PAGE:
A standard Stenlake, full of interest although with less pure railway content than the accompanying volume on Old Zimbabwe, many images depicting the wider environment, wildlife and indigenous population. The railway itself was built by the ubiquitous Pauling and formed part of the famous "Cape to Cairo" route.
Gordon Shepherd [Publisher: Stenlake Publishing 2018] Softback 48 pages
Quirky and interesting, and in the "standard" Stenlake landscape format. A large variety of railway operations are illustrated, many of them built by the famous Pauling & Company. George Pauling was a friend of Cecil Rhodes and his very obscure book "Chronicles of a Contractor" is well worth a read if you ever get hold of a copy.
Richard L. Hills [Publisher: Plateway Press 2000] Softback 80 pages
Nothing to do with Billy the Kid, but a rather lovely reprint of a 1911 booklet by Beyer Peacock together with extended introductory notes and photographs on the subject by an acknowledged expert on the subject. All produced to Plateway's exacting standards, the proceeds from sales are going to finance the restoration of the very first Beyer Garratt locomotive.
Giles Barnabe [Publisher: Plateway Press 2003] Hardback 248 pages
A magnificent re-working of an earlier book, comprising the full details of all the railways operated on the island of Majorca. Well printed on to art paper, the book is complete with photographs and scale drawings of the stock used together with track plans and details of all station locations. The story is made all the more fascinating as the government owned railways are currently being rebuilt and extended to new and lost destinations as part of an Island wide transport scheme. In the meantime the Soller line continues in private ownership in a largely unchanged state, providing a contrast to the by now metre gauge and ultra modern main line. Other lines and the Palma tramway system are also covered, including lost salt lines on Ibiza and Formentera. Aside from full details of all stock and timetables, an appendix contains several highly readable first hand accounts of the system at different dates - a superb book in every respect.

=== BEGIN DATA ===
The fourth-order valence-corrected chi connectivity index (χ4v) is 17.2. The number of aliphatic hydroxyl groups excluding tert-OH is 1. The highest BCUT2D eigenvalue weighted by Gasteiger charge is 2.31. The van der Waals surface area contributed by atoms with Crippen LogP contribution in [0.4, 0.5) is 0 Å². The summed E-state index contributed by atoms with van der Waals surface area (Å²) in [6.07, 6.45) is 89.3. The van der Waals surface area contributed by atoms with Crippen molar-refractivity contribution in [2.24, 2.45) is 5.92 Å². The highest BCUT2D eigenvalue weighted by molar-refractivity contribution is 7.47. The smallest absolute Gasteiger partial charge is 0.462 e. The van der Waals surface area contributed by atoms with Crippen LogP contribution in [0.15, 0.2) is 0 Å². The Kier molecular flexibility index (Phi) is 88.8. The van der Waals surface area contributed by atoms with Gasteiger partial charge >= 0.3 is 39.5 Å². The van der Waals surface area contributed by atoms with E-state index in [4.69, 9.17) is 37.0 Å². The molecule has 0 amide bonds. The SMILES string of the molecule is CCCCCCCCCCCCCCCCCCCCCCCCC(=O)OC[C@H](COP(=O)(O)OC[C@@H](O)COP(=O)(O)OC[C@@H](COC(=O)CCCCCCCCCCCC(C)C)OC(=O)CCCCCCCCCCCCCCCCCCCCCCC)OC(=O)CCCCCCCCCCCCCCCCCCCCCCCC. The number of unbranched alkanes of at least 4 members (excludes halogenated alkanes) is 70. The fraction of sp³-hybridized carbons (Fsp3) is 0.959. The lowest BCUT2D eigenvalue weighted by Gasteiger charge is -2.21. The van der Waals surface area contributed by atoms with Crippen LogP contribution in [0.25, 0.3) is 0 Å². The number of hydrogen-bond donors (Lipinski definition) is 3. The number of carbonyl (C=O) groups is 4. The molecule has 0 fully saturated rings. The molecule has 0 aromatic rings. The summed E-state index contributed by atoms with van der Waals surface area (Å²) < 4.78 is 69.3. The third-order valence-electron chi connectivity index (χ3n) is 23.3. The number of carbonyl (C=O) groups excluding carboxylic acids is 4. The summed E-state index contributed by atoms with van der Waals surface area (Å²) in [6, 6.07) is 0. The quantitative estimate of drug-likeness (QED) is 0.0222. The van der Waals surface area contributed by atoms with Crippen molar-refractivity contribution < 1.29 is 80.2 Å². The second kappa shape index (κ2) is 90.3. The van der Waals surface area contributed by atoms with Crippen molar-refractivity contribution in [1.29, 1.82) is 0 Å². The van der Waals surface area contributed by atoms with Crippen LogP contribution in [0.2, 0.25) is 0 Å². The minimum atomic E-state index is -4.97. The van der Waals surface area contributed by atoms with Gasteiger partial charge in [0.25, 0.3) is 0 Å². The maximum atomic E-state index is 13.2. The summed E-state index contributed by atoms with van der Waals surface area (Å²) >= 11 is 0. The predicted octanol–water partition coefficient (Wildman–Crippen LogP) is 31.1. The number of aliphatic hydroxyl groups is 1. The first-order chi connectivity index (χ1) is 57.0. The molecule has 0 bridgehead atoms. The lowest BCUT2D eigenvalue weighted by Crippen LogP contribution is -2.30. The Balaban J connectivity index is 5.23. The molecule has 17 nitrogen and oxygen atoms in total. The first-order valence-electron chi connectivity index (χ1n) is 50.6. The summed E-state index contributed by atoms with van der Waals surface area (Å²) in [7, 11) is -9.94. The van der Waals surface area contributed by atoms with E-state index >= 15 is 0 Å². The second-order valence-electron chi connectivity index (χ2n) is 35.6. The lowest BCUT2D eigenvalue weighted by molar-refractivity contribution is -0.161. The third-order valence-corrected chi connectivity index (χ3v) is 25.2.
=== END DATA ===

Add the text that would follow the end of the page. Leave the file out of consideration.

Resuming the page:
Brian Fawcett [Publisher: Plateway Press 1997] Hardback 224 pages
A re-publishing of a 1963 book, a history and description of railways in and around the Andes, written by an engineer who was intimately involved with the running and engineering of the Central Railway of Peru. There is an introduction by D. Trevor Rowe which brings the story up to date, and the whole is well illustrated with relevant photographs.
Gordon Gravett [Publisher: Oakwood 1999] Softback 176 pages
A glorious book covering the network of metre gauge lines in Brittany, fragments of which live on today as standard gauge branches of the SNCF. Billard railcars, Piquet Mallets, overhanging eaves and stations with continental quantities of loop lines, not to mention a livery reminiscent of the County Donegal Railways - wonderful. Produced to a very high standard, since the 2005 reprint the book now includes a map.
Phillip Beale and Vic Mitchell [Publisher: Middleton Press 2004] Hardback 96 pages